This has been a boss sugar year. From March 30th to April 26th there has been over half a dozen good runs. Elmer C. Ives tapped near 400 trees, and Western & Tompkins a greater number. Each party will make about 2,000 pouns of maple sweet. The price varies from eight to ten cents for sugar, and form 85 cents to $1.25 for molasses according to quality.
If the tariff is revised and changed according to Democratic notions, our manufacturing interests will be wrecked, wages will go down to the pauper rates of Europe, and the country will be ruined. So say all the Republican papers. On the other hand, if the present protective tariff is continued, a few manufacturers will be enriched, while the masses will be taxed into pauperism, and the corrupting influence of a great surplus will bring certian ruin. So say all the Democratic papers. Most of this tariff talk on both sides is full of falsehood slightly flavored with misleading truth. Moral issues don't seem to worry our old party politicians to any great extent.
The Norway village cheese factory of Johnson & Nichols, makes up more cheese than any factory in the world. During the past month over 18000 pounds of milk has been daily received. June 15th 18606 pounds was the biggest day's record. This factory has 35 patrons, and begins to receive milk before six o'clock in the morning, and it is after nine o'clock before the last cans are weighed into the vats. Often twelve to fifteen teams are awaiting their turn to unload. The quality of the cheese manufactured needs no praise.
Woodin & West from Herkimer, will open a knitting mill at Newport in December, and employ 50 hands. They have the factory building gratis, and will doubtless make a success of their enterprise.
In 1816 it took one bushel of corn to buy one pound of nails, now one bushel of corn will buy ten pounds of nails. Then it required sixty-four bushels of barley to buy one yard of broadcloth, now the same amount of barley will pay for twenty yards of broadcloth. It then required the price of one bushel of wheat to pay for one yard of calico, now one bushel of wheat will buy twenty yards of calico.
Numerous changes with farm tenants Feb. 1. Among others, Geo. Bunnell goes to Herkimer, Grank Netheway moves to the Delevan farm, Wm. H. Morse goes back to this farm, Edgar Gage moves to the Collins place in the village, and Wm. Topper has rented a farm near Grant.
May has been a good month for grass only - the frequent rains have delayed barley sowing and corn planting, the early sowed grain looks sickly, and at this date the 27th, but few gardens are plowed. Seldom have the streams been so high as after the two day's rain of the 19th and 20th ult., roads and plowed field were badly gullied. On the whole the 1890 May has been a cold, rainy, gloomy, backward month.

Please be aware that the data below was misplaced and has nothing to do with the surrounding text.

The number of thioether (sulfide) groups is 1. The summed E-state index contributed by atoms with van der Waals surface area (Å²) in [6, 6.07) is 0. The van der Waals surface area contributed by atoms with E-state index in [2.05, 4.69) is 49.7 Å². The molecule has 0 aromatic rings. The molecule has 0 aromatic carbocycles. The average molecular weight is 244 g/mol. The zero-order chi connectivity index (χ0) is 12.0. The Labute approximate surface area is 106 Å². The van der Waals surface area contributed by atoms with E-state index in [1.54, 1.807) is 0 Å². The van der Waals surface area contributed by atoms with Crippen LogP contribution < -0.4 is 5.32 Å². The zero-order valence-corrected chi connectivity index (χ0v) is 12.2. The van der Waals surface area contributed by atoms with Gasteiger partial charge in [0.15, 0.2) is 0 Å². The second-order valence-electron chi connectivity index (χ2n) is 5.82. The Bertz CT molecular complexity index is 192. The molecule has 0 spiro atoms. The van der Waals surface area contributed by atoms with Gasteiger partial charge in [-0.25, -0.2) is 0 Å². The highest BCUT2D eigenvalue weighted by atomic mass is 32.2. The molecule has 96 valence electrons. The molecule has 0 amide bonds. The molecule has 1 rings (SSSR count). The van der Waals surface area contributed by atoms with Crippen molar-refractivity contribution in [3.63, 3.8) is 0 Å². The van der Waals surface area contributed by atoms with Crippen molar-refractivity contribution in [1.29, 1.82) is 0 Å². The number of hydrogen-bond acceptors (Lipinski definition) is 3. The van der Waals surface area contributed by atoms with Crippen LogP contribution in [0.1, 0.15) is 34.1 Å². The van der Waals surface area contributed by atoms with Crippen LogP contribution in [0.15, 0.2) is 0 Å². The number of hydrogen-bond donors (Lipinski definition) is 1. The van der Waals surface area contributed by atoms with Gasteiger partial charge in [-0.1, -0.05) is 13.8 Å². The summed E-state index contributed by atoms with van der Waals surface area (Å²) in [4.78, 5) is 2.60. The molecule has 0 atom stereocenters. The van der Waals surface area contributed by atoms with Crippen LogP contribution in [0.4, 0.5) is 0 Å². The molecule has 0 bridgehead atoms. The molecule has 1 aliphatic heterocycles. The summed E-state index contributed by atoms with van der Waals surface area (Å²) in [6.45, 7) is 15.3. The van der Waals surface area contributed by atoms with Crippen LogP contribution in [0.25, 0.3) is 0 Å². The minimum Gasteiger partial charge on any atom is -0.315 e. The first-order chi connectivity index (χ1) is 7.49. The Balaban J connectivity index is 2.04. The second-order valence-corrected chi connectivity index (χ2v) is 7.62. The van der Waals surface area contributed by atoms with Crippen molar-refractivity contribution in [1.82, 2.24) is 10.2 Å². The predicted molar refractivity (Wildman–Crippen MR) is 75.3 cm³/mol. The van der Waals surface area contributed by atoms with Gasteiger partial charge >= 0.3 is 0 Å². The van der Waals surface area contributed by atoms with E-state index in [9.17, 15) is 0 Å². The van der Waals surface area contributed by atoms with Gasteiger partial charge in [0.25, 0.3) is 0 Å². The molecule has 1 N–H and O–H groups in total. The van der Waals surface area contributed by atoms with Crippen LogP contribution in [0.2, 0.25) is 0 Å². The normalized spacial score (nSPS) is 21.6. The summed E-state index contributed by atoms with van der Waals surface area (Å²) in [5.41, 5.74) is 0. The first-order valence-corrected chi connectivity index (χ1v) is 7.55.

From the Peoples Friend of Little Falls dated Jan. 22, 1823, we copy the following item:
A GOOD DAY'S WORK
On the 20th of December last Mr. Parks Enos, of Norway, chopped six cords of green hard maple wood in six hours and twenty minutes. The wood was cut three and one-half feet in length and measured to the entire satisfaction of the employer.
The wood, we think, was cut for Col. D.C. Henderson. Enos was a famous chopper and enjoyed boasting of his big day's work. We have no doubt of the truth of the above statement as we have often heard it related by old townsmen. Enos lived in town many years but died, we think, in Fairfield. He has a son living in Herkimer.
Norway's population is 816, a loss of 229 since 1880. All the adjoining towns show losses. We give the figures of 1880 and 1890:
Rural districts with few exceptions show a decrease. There are two causes for this; first, babies are out of style; second, farm business is depressed and don't pay. Village and city life has attractions for country lads and lasses. If this state of things continues for the next fifty years, the 1940 census will show most of our population living in cities, and country districts abandoned to wild beasts and growing up to forests. Before that time perhaps some Edison will invent an electrical machine to pump food from the air; all labor will be forbidden by law, and everybody draw a pension. What a fine time our grand-children will enjoy.
The writer remembers when hemlock lumber sold in Norway village for five dollars a thousand, but now it is scarce at $10. The large tanneries have been a curse to northern Herkimer county. Millions of feet of splendid hemlock timber have been cut, peeled and left to rot. There is but little left. The timber that has been destroyed and wasted since the settlement of this town would to-day be worth more than the land on which it grew. The vandal work still continues.